Education Research: Electronic patient portal enrollment and no-show rates within a neurology resident clinic

Kavit Shah, Abdullah Alshammaa, Muhammad Affan, Lonni Schultz, Tobias Walbert, Iram Zaman

Research output: Contribution to journalArticlepeer-review

2 Scopus citations

Abstract

ObjectiveTo identify factors that affect appointment adherence and investigate the association of electronic patient portal (ePP) enrollment and patient adherence rates to appointments in the Neurology Resident Clinic (NRC).MethodsPatients scheduled for an appointment during the months of October 2015, February 2016, and June 2016 in the NRC were included. ePP enrollment, date of clinic appointment, method of referral to the clinic, and key demographic criteria were collected. χ2 tests were performed to assess the association of appointment status (i.e., no-show, showed, and canceled) with demographic, comorbidity, and visit information.ResultsPatients with ePP enrollment had significantly lower rates of no-show (19% vs 27%) and higher rates of showed (59% vs 48%) compared to patients without ePP enrollment. Younger patients (18-49) had the highest rates of no-show (28%), while older patients (65+) had the lowest rates of no-show (17%). Caucasian patients had significantly lower rates of no-show compared to non-Caucasian patients (14% vs 24%). Non-English-speaking patients had high rates of no-show (34%). Patients with a physician referral had significantly lower rates of no-show (20% vs 28%) and higher rates of showed (61% vs 44%) compared to patients with a self-referral.ConclusionsOur study indicates that ePP enrollment, age, race, and physician referral might be associated with reduced no-show rates in the NRC.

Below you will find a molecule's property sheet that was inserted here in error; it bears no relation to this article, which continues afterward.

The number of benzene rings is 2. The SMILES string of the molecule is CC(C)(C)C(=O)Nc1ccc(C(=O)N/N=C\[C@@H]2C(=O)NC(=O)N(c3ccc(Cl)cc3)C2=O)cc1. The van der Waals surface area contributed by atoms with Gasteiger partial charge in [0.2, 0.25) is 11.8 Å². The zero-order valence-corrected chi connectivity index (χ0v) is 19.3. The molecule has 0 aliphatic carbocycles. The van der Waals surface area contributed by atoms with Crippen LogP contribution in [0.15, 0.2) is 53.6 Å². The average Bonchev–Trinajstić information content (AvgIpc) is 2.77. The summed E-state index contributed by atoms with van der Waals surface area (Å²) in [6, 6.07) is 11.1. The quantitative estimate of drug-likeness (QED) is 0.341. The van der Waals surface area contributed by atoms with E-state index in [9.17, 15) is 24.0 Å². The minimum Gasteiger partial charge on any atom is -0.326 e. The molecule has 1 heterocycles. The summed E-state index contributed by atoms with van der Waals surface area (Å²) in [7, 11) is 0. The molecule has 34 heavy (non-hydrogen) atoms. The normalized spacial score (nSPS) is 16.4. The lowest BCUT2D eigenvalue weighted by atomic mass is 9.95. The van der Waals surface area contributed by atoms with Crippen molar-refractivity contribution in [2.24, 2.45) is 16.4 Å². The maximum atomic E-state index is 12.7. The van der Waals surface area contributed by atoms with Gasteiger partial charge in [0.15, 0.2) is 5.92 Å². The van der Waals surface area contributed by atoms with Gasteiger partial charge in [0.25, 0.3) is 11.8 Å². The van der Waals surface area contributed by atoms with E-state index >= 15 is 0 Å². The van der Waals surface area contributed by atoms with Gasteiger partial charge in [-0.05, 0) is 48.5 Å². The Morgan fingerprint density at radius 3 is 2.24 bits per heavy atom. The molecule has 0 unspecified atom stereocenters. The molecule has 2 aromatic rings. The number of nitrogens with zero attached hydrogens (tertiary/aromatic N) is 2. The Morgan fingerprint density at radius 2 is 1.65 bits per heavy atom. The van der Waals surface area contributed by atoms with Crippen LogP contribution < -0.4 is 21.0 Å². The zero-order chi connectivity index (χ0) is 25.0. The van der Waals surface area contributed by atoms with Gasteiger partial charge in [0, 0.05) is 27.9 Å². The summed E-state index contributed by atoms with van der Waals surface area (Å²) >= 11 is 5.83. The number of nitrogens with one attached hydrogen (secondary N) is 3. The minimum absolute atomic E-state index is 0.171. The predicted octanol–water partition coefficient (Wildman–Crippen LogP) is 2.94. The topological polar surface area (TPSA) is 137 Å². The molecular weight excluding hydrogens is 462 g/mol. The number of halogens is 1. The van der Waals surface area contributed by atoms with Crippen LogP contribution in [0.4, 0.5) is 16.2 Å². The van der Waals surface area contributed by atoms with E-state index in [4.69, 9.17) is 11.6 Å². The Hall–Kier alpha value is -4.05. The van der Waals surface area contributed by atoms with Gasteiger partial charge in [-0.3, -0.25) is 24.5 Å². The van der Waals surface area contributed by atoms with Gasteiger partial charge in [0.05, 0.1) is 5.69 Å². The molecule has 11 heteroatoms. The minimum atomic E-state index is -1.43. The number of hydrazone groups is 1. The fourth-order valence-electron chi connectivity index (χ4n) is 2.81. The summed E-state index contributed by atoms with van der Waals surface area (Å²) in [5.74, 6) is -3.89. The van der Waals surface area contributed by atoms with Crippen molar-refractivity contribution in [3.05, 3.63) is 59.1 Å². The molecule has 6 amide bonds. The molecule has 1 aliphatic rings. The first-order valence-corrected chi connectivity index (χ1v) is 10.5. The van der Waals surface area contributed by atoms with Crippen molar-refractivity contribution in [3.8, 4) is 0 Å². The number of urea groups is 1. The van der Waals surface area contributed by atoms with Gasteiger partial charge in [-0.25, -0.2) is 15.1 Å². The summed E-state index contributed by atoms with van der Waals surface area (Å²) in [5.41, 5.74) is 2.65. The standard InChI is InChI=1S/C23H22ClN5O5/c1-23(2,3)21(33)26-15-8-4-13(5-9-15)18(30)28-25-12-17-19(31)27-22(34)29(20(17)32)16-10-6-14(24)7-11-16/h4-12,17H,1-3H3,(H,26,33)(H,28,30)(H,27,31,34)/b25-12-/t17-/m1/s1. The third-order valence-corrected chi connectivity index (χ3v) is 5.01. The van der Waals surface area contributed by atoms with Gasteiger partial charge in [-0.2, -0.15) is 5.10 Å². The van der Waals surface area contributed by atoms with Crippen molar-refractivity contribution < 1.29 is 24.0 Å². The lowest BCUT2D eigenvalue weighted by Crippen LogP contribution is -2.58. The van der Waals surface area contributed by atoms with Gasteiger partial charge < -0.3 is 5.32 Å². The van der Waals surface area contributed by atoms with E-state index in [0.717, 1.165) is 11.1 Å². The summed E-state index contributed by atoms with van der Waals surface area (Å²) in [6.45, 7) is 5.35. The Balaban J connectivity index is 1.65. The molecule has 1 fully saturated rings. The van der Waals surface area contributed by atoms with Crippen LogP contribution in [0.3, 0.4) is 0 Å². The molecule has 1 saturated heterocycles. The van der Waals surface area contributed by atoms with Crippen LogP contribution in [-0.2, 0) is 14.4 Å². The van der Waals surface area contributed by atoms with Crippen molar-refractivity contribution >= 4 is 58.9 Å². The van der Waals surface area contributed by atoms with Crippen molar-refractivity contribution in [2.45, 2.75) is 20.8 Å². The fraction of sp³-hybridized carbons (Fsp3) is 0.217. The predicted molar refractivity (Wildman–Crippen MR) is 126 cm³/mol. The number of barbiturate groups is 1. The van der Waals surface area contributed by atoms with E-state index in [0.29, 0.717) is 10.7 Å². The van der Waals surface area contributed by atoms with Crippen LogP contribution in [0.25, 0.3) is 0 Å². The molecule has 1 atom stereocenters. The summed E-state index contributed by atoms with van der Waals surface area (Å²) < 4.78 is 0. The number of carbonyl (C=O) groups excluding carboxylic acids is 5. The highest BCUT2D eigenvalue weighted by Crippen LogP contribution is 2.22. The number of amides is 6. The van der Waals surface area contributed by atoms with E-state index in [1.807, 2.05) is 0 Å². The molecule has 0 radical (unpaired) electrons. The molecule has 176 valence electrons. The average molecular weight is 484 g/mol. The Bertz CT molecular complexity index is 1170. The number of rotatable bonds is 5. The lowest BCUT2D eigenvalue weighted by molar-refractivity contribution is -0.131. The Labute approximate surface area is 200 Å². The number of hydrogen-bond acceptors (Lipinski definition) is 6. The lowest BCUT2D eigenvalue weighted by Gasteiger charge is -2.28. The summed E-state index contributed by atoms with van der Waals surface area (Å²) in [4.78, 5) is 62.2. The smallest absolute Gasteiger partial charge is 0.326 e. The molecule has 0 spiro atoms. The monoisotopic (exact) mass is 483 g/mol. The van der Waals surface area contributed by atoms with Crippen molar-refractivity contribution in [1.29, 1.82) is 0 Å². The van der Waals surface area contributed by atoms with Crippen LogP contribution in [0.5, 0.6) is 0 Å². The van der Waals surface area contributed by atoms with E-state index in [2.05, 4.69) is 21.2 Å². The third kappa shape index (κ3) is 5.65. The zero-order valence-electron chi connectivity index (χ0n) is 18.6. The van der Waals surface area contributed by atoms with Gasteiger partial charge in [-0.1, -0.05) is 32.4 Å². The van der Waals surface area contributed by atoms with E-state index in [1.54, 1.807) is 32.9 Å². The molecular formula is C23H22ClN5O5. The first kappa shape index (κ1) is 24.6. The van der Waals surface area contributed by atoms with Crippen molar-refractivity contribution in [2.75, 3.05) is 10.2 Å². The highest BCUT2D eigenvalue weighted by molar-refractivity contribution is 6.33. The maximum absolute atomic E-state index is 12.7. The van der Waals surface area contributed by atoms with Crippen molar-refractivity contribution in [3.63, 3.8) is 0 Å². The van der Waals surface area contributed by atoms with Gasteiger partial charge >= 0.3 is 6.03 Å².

Original languageEnglish (US)
Pages (from-to)50-54
Number of pages5
JournalNeurology
Volume92
Issue number1
DOIs
StatePublished - Jan 1 2019
Externally publishedYes

PubMed: MeSH publication types

  • Journal Article

Fingerprint

Dive into the research topics of 'Education Research: Electronic patient portal enrollment and no-show rates within a neurology resident clinic'. Together they form a unique fingerprint.

Cite this